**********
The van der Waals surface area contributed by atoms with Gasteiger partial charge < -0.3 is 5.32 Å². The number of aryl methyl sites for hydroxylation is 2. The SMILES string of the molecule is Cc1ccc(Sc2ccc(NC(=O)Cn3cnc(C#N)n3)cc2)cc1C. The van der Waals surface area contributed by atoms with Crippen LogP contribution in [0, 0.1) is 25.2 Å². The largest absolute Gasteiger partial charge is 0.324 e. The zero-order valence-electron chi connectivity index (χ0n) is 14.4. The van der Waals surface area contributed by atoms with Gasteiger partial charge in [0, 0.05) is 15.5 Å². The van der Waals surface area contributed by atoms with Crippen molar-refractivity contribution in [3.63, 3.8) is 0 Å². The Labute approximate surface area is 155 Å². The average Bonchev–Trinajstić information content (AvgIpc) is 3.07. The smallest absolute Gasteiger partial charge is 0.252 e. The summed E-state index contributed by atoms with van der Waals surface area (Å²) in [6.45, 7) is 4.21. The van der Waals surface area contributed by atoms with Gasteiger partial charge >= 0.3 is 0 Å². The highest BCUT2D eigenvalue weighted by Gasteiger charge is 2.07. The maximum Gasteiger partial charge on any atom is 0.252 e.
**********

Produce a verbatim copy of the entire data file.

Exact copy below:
The van der Waals surface area contributed by atoms with Gasteiger partial charge < -0.3 is 5.32 Å². The number of aryl methyl sites for hydroxylation is 2. The SMILES string of the molecule is Cc1ccc(Sc2ccc(NC(=O)Cn3cnc(C#N)n3)cc2)cc1C. The van der Waals surface area contributed by atoms with Crippen LogP contribution in [0, 0.1) is 25.2 Å². The largest absolute Gasteiger partial charge is 0.324 e. The zero-order valence-electron chi connectivity index (χ0n) is 14.4. The van der Waals surface area contributed by atoms with Gasteiger partial charge in [0, 0.05) is 15.5 Å². The van der Waals surface area contributed by atoms with Crippen molar-refractivity contribution in [3.63, 3.8) is 0 Å². The Labute approximate surface area is 155 Å². The average Bonchev–Trinajstić information content (AvgIpc) is 3.07. The smallest absolute Gasteiger partial charge is 0.252 e. The summed E-state index contributed by atoms with van der Waals surface area (Å²) in [6.45, 7) is 4.21. The van der Waals surface area contributed by atoms with Gasteiger partial charge >= 0.3 is 0 Å². The highest BCUT2D eigenvalue weighted by Gasteiger charge is 2.07. The maximum Gasteiger partial charge on any atom is 0.252 e.